Knowledge and Awareness of Human Papillomavirus (HPV), Cervical Cancer and HPV Vaccine among Women in Two Distinct Nepali Communities

  • Johnson, Derek Christopher (Department of Epidemiology, University of Alabama at Birmingham) ;
  • Bhatta, Madhav Prasad (Department of Epidemiology and Biostatistics, Kent State University) ;
  • Gurung, Santosh (World Health Organization, Program for Immunization Preventable Diseases) ;
  • Aryal, Shilu (Family Health Division, Department of Health Services Ministry of Health and Population) ;
  • Lhaki, Pema (Nepal Fertility Care Center) ;
  • Shrestha, Sadeep (Department of Epidemiology, University of Alabama at Birmingham)
  • Published : 2014.10.23


Background: This study assessed human papillomavirus (HPV), cervical cancer, and HPV vaccine knowledge and awareness among women in two sub-populations in Nepal - Khokana, a traditional Newari village in the Lalitpur District about eight kilometers south of Kathmandu, and Sanphebagar, a village development committee within Achham District in rural Far-Western Nepal. Methods: Study participants were recruited during health camps conducted by Nepal Fertility Care Center, a Nepali non-governmental organization. Experienced staff administered a Nepali language survey instrument that included questions on socio-demographics, reproductive health and knowledge on HPV, cervical cancer, and the HPV vaccine. Results: Of the 749 participants, 387 (51.7%) were from Khokana and 362 (48.3%) were from Sanphebagar. Overall, 53.3% (n=372) of women were aware of cervical cancer with a significant difference between Khokana and Sanphebagar (63.3% vs 43.0%; p=0.001). Overall, 15.4% (n=107) of women had heard of HPV and 32% (n=34) of these women reported having heard of the HPV vaccine. If freely available, 77.5% of the women reported willingness to have their children vaccinated against HPV. Factors associated with cervical cancer awareness included knowledge of HPV (Khokana: Odds Ratio (OR)=24.5; (95% Confidence Interval (CI): 3.1-190.2, Sanphebagar: OR=14.8; 95% CI: 3.7-58.4)) and sexually transmitted infections (Khokana: OR=6.18; 95% CI: 3.1-12.4; Sanphebagar: OR=17.0; 95% CI: 7.3-39.7) among other risk factors. Conclusions: Knowledge and awareness of HPV, cervical cancer, and the HPV vaccine remains low among women in Khokana and Sanphebagar. Acceptance of a freely available HPV vaccine for children was high, indicating potentially high uptake rates in these communities.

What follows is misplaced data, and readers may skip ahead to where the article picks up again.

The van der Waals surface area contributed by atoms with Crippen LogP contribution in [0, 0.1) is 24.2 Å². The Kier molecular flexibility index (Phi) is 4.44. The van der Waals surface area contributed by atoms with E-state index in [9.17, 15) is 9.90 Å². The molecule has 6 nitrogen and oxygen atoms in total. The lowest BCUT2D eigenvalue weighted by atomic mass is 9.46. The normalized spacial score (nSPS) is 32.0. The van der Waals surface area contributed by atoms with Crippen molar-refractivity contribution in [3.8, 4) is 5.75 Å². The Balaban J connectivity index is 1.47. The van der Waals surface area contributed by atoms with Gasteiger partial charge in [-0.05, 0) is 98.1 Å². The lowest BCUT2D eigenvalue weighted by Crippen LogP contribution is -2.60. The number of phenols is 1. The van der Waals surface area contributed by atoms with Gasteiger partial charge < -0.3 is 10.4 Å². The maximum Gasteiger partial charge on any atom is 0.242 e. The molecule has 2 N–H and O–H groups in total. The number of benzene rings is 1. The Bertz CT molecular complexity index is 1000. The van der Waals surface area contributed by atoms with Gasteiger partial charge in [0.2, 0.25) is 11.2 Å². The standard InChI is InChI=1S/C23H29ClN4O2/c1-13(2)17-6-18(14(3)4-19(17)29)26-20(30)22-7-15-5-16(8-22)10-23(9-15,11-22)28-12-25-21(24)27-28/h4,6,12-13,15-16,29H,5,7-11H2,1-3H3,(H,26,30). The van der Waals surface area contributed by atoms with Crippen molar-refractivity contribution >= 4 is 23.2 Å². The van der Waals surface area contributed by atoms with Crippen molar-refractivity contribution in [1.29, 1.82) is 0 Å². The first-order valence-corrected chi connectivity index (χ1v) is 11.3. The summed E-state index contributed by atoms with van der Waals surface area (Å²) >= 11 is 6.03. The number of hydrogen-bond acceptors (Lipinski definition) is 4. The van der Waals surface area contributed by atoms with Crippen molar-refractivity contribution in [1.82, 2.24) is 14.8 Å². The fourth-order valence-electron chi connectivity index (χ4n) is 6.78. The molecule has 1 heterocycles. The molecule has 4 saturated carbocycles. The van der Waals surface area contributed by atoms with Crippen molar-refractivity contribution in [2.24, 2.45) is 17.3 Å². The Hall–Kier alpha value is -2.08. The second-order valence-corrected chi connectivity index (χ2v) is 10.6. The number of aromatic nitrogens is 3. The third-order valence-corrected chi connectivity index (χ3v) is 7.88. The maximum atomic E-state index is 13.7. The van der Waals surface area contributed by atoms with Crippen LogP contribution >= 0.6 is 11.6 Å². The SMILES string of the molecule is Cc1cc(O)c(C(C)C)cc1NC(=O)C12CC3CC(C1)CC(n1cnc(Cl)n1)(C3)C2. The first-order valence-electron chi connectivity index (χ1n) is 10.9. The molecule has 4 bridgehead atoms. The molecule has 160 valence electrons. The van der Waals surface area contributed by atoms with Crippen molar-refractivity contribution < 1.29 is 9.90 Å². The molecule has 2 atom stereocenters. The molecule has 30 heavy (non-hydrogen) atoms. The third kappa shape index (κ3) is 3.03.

HPV;HPV vaccine;cervical cancer;Nepal;rural communities


Supported by : National Institutes of Health Cancer Prevention and Control Training


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